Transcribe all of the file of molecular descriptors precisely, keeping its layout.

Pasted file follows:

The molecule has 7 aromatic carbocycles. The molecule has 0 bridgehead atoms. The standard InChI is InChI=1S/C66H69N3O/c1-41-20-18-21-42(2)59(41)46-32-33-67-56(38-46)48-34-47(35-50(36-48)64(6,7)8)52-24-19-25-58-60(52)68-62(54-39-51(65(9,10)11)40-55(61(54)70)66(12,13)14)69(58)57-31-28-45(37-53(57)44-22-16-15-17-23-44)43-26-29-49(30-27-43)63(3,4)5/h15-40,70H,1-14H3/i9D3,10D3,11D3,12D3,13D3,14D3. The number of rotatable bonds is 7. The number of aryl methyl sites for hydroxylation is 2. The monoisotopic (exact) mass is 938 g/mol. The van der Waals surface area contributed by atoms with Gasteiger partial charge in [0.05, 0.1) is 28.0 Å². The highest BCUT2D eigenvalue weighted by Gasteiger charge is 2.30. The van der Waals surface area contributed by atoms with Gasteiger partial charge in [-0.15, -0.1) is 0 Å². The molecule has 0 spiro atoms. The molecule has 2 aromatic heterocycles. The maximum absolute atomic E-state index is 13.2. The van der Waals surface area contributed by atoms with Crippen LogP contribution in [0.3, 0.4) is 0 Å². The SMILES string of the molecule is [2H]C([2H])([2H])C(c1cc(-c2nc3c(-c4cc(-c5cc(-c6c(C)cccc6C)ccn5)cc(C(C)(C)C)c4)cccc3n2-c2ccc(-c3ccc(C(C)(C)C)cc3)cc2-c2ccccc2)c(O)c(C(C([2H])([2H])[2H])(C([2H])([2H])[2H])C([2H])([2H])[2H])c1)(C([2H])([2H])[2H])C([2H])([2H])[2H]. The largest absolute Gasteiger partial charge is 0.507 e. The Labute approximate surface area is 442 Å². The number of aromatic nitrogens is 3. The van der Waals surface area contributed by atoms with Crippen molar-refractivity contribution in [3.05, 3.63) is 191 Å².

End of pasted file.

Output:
The molecule has 7 aromatic carbocycles. The molecule has 0 bridgehead atoms. The standard InChI is InChI=1S/C66H69N3O/c1-41-20-18-21-42(2)59(41)46-32-33-67-56(38-46)48-34-47(35-50(36-48)64(6,7)8)52-24-19-25-58-60(52)68-62(54-39-51(65(9,10)11)40-55(61(54)70)66(12,13)14)69(58)57-31-28-45(37-53(57)44-22-16-15-17-23-44)43-26-29-49(30-27-43)63(3,4)5/h15-40,70H,1-14H3/i9D3,10D3,11D3,12D3,13D3,14D3. The number of rotatable bonds is 7. The number of aryl methyl sites for hydroxylation is 2. The monoisotopic (exact) mass is 938 g/mol. The van der Waals surface area contributed by atoms with Gasteiger partial charge in [0.05, 0.1) is 28.0 Å². The highest BCUT2D eigenvalue weighted by Gasteiger charge is 2.30. The van der Waals surface area contributed by atoms with Gasteiger partial charge in [-0.15, -0.1) is 0 Å². The molecule has 0 spiro atoms. The molecule has 2 aromatic heterocycles. The maximum absolute atomic E-state index is 13.2. The van der Waals surface area contributed by atoms with Crippen LogP contribution in [0.3, 0.4) is 0 Å². The SMILES string of the molecule is [2H]C([2H])([2H])C(c1cc(-c2nc3c(-c4cc(-c5cc(-c6c(C)cccc6C)ccn5)cc(C(C)(C)C)c4)cccc3n2-c2ccc(-c3ccc(C(C)(C)C)cc3)cc2-c2ccccc2)c(O)c(C(C([2H])([2H])[2H])(C([2H])([2H])[2H])C([2H])([2H])[2H])c1)(C([2H])([2H])[2H])C([2H])([2H])[2H]. The largest absolute Gasteiger partial charge is 0.507 e. The Labute approximate surface area is 442 Å². The number of aromatic nitrogens is 3. The van der Waals surface area contributed by atoms with Crippen molar-refractivity contribution in [3.05, 3.63) is 191 Å².